Patellofemoral pain syndrome, or PFPS, is a common problem for many people.
PFPS is a syndrome that is described as pain felt in the knee. It often originates from the interaction of the femur (thigh bone) against the patella (kneecap). There is often too much of a pull along the lateral quadriceps muscles and lateral retinaculum. This displaces the kneecap not allowing it to track properly in its groove. Weakness of the medial quadriceps muscles and the hip external rotators are a few of the common findings.
How do I treat PFPS differently?
Following assessment and confirmation that PFPS is the proper diagnosis, I use manual therapy as needed and follow this up with retraining motor patterns using the Pilates equipment.
Hip misalignment is often responsible for knee pain. This happens when the femoral head (the end of the thigh bone) is either not sitting in the socket properly or does not move properly. Oftentimes, people will end up with a femur that turns inward too much which puts extra strain on the knee.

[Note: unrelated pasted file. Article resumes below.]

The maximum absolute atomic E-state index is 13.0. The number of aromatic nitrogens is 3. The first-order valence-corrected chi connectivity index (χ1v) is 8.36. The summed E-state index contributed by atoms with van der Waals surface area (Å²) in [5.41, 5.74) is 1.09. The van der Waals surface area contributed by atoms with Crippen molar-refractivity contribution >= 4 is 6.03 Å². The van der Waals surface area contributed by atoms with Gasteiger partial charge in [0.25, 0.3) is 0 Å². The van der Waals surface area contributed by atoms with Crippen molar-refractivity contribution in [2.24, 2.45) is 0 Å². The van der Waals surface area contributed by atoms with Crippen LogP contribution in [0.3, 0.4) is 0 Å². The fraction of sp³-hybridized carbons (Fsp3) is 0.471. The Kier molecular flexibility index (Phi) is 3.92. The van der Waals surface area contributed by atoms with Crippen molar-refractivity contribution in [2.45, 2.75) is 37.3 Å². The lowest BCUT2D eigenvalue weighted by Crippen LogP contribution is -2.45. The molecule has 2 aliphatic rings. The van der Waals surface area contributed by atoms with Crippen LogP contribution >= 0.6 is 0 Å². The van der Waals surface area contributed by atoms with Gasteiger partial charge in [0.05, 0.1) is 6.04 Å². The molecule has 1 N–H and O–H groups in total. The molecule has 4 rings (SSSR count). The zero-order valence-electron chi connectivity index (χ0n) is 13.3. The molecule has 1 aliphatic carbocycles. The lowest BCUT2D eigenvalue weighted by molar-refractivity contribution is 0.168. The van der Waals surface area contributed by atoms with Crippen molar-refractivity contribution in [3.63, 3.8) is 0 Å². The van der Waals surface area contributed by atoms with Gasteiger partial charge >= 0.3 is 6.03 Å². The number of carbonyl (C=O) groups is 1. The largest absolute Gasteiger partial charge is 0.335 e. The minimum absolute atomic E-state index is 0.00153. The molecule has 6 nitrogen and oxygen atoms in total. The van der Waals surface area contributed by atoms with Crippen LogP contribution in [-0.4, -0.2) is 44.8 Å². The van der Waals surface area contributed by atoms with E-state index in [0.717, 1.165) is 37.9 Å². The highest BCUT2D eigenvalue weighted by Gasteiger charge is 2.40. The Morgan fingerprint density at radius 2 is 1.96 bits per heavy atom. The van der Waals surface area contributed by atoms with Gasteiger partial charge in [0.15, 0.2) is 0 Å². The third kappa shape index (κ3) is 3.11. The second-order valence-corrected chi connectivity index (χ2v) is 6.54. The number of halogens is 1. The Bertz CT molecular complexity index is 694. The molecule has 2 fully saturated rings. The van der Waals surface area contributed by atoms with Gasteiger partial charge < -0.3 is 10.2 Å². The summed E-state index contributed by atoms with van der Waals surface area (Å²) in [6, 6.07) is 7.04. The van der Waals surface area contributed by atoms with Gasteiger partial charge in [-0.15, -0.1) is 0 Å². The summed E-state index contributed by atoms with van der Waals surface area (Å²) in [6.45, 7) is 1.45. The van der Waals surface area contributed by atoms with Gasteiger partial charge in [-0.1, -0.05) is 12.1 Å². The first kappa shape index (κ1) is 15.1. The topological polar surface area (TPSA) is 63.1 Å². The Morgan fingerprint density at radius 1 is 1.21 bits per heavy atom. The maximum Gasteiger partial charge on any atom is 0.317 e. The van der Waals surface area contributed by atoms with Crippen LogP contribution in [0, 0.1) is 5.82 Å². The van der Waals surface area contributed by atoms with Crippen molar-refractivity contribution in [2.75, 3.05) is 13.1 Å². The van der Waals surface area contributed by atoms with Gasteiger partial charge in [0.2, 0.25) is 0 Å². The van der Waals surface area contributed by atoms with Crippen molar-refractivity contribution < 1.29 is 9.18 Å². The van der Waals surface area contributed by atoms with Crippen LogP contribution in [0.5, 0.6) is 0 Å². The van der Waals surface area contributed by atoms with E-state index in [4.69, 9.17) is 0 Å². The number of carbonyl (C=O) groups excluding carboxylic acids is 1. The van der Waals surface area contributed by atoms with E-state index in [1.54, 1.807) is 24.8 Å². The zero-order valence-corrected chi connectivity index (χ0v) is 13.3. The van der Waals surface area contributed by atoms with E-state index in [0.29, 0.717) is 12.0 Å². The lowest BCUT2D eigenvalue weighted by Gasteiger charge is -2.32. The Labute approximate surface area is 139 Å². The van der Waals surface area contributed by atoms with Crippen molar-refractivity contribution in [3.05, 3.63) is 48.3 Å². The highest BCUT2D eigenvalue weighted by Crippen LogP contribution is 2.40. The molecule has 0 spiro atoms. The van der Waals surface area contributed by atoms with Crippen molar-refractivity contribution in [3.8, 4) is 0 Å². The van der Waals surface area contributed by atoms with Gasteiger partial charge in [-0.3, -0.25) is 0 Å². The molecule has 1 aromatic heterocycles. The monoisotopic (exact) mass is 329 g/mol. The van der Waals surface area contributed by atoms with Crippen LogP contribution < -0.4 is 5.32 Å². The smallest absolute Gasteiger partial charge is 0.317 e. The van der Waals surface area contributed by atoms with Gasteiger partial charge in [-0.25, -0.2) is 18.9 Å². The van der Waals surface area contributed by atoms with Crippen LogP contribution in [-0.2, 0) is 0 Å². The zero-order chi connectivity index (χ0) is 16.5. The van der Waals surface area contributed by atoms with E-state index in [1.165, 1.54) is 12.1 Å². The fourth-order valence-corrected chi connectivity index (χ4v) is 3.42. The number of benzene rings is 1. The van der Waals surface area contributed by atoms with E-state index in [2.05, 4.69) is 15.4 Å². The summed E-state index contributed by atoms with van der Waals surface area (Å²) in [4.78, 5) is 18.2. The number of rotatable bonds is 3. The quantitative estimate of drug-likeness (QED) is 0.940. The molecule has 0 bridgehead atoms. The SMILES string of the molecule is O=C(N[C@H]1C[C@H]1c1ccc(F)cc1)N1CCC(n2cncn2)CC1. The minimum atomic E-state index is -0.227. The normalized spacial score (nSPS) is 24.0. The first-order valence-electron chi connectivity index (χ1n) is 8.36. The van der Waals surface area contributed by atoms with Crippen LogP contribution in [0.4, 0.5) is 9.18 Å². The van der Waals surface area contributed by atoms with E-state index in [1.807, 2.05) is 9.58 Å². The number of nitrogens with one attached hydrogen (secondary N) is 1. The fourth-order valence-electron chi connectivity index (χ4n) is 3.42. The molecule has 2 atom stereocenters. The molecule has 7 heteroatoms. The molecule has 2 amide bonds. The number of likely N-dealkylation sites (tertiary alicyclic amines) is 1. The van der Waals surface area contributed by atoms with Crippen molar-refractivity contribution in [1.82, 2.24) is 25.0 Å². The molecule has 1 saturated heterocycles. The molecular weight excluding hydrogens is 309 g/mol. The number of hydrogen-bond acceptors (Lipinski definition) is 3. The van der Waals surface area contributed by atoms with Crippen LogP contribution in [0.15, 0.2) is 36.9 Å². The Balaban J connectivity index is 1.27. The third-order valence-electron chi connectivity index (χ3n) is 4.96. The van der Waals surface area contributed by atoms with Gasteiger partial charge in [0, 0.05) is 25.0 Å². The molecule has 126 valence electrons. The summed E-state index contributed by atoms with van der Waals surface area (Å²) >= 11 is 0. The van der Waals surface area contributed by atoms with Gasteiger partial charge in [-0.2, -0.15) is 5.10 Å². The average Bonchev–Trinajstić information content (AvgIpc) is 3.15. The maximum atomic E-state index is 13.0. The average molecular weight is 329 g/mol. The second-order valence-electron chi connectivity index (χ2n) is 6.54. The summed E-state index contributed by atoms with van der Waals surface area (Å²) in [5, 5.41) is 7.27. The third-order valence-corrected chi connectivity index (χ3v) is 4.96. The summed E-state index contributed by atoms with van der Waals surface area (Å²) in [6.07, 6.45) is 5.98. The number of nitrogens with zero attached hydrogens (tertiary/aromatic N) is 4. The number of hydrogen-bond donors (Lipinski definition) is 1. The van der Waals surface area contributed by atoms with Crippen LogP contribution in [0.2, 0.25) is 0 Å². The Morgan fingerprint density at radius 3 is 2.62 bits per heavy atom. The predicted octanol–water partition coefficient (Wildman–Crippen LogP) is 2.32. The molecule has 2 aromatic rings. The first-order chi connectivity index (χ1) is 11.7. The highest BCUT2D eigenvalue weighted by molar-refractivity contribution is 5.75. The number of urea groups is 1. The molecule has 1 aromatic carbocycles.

The pictures below are an example of how I help a client understand how to feel what position their hip is currently held in and how it moves less efficiently when kept in this position. Helping them find the neutral position of their hip followed by learning how to move their hip in this new position is the beginning before functional, weight bearing movements are added.